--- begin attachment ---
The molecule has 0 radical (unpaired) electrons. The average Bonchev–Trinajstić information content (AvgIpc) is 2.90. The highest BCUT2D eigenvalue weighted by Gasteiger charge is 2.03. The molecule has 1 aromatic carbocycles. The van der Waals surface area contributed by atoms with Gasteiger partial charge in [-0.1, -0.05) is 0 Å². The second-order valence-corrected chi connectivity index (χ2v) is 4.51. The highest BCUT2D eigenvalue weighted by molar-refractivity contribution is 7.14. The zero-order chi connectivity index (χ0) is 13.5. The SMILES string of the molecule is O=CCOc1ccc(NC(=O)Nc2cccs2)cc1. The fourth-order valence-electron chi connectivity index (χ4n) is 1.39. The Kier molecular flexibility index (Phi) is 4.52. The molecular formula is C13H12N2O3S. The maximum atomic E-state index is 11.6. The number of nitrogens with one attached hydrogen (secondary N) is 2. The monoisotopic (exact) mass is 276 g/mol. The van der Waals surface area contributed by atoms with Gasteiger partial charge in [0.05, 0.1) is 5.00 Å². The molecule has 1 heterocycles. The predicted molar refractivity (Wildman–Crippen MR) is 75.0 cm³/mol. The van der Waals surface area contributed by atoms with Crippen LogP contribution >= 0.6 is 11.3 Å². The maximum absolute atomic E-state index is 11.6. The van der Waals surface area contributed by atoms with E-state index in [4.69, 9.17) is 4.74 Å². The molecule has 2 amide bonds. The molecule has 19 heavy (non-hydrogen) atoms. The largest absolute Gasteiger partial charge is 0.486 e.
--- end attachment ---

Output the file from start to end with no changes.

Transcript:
The molecule has 0 radical (unpaired) electrons. The average Bonchev–Trinajstić information content (AvgIpc) is 2.90. The highest BCUT2D eigenvalue weighted by Gasteiger charge is 2.03. The molecule has 1 aromatic carbocycles. The van der Waals surface area contributed by atoms with Gasteiger partial charge in [-0.1, -0.05) is 0 Å². The second-order valence-corrected chi connectivity index (χ2v) is 4.51. The highest BCUT2D eigenvalue weighted by molar-refractivity contribution is 7.14. The zero-order chi connectivity index (χ0) is 13.5. The SMILES string of the molecule is O=CCOc1ccc(NC(=O)Nc2cccs2)cc1. The fourth-order valence-electron chi connectivity index (χ4n) is 1.39. The Kier molecular flexibility index (Phi) is 4.52. The molecular formula is C13H12N2O3S. The maximum atomic E-state index is 11.6. The number of nitrogens with one attached hydrogen (secondary N) is 2. The monoisotopic (exact) mass is 276 g/mol. The van der Waals surface area contributed by atoms with Gasteiger partial charge in [0.05, 0.1) is 5.00 Å². The molecule has 1 heterocycles. The predicted molar refractivity (Wildman–Crippen MR) is 75.0 cm³/mol. The van der Waals surface area contributed by atoms with Crippen LogP contribution >= 0.6 is 11.3 Å². The maximum absolute atomic E-state index is 11.6. The van der Waals surface area contributed by atoms with E-state index in [4.69, 9.17) is 4.74 Å². The molecule has 2 amide bonds. The molecule has 19 heavy (non-hydrogen) atoms. The largest absolute Gasteiger partial charge is 0.486 e.